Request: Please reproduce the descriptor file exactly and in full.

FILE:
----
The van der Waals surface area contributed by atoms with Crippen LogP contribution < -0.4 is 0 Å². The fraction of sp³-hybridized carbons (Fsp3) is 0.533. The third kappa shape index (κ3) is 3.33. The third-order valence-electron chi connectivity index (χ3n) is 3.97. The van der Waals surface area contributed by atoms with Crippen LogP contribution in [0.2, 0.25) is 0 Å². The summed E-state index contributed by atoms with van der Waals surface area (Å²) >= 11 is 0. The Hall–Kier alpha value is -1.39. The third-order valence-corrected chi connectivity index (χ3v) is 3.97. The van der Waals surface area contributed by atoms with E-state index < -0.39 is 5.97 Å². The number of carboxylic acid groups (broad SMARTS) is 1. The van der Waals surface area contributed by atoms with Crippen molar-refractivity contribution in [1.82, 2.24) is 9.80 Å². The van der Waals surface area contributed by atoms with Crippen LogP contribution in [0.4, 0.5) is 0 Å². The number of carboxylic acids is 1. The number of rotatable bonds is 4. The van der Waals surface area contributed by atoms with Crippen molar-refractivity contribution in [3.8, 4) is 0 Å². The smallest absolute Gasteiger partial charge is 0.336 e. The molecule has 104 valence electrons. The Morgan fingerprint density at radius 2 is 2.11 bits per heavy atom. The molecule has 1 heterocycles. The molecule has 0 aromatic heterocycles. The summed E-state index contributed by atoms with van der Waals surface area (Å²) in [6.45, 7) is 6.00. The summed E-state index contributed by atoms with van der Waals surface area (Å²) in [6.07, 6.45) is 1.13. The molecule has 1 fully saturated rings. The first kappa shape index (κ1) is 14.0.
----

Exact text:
The van der Waals surface area contributed by atoms with Crippen LogP contribution < -0.4 is 0 Å². The fraction of sp³-hybridized carbons (Fsp3) is 0.533. The third kappa shape index (κ3) is 3.33. The third-order valence-electron chi connectivity index (χ3n) is 3.97. The van der Waals surface area contributed by atoms with Crippen LogP contribution in [0.2, 0.25) is 0 Å². The summed E-state index contributed by atoms with van der Waals surface area (Å²) >= 11 is 0. The Hall–Kier alpha value is -1.39. The third-order valence-corrected chi connectivity index (χ3v) is 3.97. The van der Waals surface area contributed by atoms with E-state index < -0.39 is 5.97 Å². The number of carboxylic acid groups (broad SMARTS) is 1. The van der Waals surface area contributed by atoms with Crippen molar-refractivity contribution in [1.82, 2.24) is 9.80 Å². The van der Waals surface area contributed by atoms with Crippen LogP contribution in [0.4, 0.5) is 0 Å². The number of carboxylic acids is 1. The number of rotatable bonds is 4. The van der Waals surface area contributed by atoms with Crippen molar-refractivity contribution in [3.8, 4) is 0 Å². The smallest absolute Gasteiger partial charge is 0.336 e. The molecule has 104 valence electrons. The Morgan fingerprint density at radius 2 is 2.11 bits per heavy atom. The molecule has 1 heterocycles. The molecule has 0 aromatic heterocycles. The summed E-state index contributed by atoms with van der Waals surface area (Å²) in [6.45, 7) is 6.00. The summed E-state index contributed by atoms with van der Waals surface area (Å²) in [6.07, 6.45) is 1.13. The molecule has 1 fully saturated rings. The first kappa shape index (κ1) is 14.0.